Lisbon set to sue over crumbling retaining wall
LISBON – The village is proceeding with threatened legal action unless a property owner repairs a crumbling retaining wall officials are concerned might collapse onto East Washington Street.
Council met in executive session for 30 minutes at Tuesday’s monthly meeting to discuss the letter Village Solicitor Virginia Barborak sent Jan. 15 to Tin-Hal Properties, in care of David Halverstadt, giving him 14 days to repair the retaining wall, or legal action will follow. The letter indicated the village was willing to grant an extension, given the weather and any financial issues involved in repairing the wall.
Following the executive session, Barborak said the letter will remain in force but she has to check because there may be other properties involved than just the parcel at 567 E. Washington St. owned by Tin-Hal. Barborak said she will have to determine if there are other property owners and contact them as well.
The issue came up at council’s September meeting, when Council President Roger Gallo expressed concern about the condition of the stone-block retaining wall, which has already partially collapsed in spots on the roadway. A section of the wall is also protruding to the point where it also poses a safety problem for westbound motorists.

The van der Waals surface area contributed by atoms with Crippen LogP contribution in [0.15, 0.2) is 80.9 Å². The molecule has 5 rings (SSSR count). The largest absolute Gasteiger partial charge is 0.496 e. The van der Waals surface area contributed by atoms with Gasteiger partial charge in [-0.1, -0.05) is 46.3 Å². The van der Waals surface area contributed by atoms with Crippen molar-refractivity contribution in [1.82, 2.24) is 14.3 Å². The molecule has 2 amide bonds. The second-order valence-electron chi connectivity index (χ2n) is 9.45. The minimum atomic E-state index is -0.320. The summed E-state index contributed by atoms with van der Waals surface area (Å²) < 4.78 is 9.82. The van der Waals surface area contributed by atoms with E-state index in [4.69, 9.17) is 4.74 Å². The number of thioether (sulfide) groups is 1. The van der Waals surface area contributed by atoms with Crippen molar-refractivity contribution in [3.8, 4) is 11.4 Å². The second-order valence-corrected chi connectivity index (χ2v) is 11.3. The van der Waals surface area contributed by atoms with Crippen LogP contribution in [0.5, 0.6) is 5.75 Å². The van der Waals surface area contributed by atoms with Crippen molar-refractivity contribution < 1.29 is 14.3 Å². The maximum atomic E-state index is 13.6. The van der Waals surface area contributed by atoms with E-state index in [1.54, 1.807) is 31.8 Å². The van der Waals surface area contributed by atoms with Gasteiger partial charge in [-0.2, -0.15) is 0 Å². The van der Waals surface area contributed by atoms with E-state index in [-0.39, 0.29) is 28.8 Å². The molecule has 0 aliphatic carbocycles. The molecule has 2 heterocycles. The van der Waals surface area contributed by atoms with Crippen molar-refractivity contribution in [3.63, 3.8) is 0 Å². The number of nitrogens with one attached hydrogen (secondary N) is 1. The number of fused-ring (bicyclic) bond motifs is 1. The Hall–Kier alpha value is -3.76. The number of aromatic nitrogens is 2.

Village law requires property owners to maintain their sidewalks and retaining walls within the curb lawn, and this wall is within the curb lawn, according to Barborak’s letter.
In other matters at Tuesday’s meeting, council:
– Reappointed Gallo as council president. He was absent from the meeting due to work.
– Reappointed Barry James, Wendell Cole and Gene Krotky to the cemetery board.
– Scheduled a personnel committee meeting for 10 a.m. Feb. 1 to review the applicants for the new park manager job, for the purpose of making a recommendation to the full council by its next meeting on Feb. 18. There are only two applicants so far, and the deadline is Jan. 31.
– Approved the purchase of a new Dell computer monitor and attachments for use by dispatchers in the police department from TigerDirect.com for $1,151. The larger monitor allows for consolidation of dispatcher services instead of moving back and forth between two smaller monitors; one is used to conduct criminal and vehicle checks and the other is to maintain the dispatch log.
Council’s finance committee met following Tuesday’s meeting with Police Chief Mike Abraham, who wanted to discuss possible pay raises for his officers and dispatchers. The police department spent $20,000 less in 2013 than it did the year before.